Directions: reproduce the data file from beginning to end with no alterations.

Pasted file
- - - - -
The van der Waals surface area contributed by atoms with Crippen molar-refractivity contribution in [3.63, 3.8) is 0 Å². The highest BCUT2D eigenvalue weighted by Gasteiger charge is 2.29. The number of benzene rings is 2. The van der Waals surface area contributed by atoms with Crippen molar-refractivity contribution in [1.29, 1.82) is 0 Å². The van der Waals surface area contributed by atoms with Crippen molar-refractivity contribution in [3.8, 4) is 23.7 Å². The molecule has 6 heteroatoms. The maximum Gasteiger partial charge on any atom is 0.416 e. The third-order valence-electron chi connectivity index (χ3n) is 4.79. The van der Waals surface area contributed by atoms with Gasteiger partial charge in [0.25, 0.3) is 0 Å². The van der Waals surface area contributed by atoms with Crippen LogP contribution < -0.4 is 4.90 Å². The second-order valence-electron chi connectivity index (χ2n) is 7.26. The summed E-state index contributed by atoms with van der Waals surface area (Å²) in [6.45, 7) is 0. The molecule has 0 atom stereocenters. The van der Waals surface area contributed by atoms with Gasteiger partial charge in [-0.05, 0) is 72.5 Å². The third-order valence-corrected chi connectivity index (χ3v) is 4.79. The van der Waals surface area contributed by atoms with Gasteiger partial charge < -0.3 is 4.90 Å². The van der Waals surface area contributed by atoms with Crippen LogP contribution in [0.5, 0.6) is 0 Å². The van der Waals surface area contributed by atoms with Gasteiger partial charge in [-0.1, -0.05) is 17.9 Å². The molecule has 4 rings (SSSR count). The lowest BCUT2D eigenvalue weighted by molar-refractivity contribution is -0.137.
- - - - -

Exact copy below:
The van der Waals surface area contributed by atoms with Crippen molar-refractivity contribution in [3.63, 3.8) is 0 Å². The highest BCUT2D eigenvalue weighted by Gasteiger charge is 2.29. The number of benzene rings is 2. The van der Waals surface area contributed by atoms with Crippen molar-refractivity contribution in [1.29, 1.82) is 0 Å². The van der Waals surface area contributed by atoms with Crippen molar-refractivity contribution in [3.8, 4) is 23.7 Å². The molecule has 6 heteroatoms. The maximum Gasteiger partial charge on any atom is 0.416 e. The third-order valence-electron chi connectivity index (χ3n) is 4.79. The van der Waals surface area contributed by atoms with Gasteiger partial charge in [0.25, 0.3) is 0 Å². The van der Waals surface area contributed by atoms with Crippen LogP contribution < -0.4 is 4.90 Å². The second-order valence-electron chi connectivity index (χ2n) is 7.26. The summed E-state index contributed by atoms with van der Waals surface area (Å²) in [6.45, 7) is 0. The molecule has 0 atom stereocenters. The van der Waals surface area contributed by atoms with Gasteiger partial charge in [-0.05, 0) is 72.5 Å². The third-order valence-corrected chi connectivity index (χ3v) is 4.79. The van der Waals surface area contributed by atoms with Gasteiger partial charge < -0.3 is 4.90 Å². The van der Waals surface area contributed by atoms with Crippen LogP contribution in [0.5, 0.6) is 0 Å². The van der Waals surface area contributed by atoms with Gasteiger partial charge in [-0.1, -0.05) is 17.9 Å². The molecule has 4 rings (SSSR count). The lowest BCUT2D eigenvalue weighted by molar-refractivity contribution is -0.137.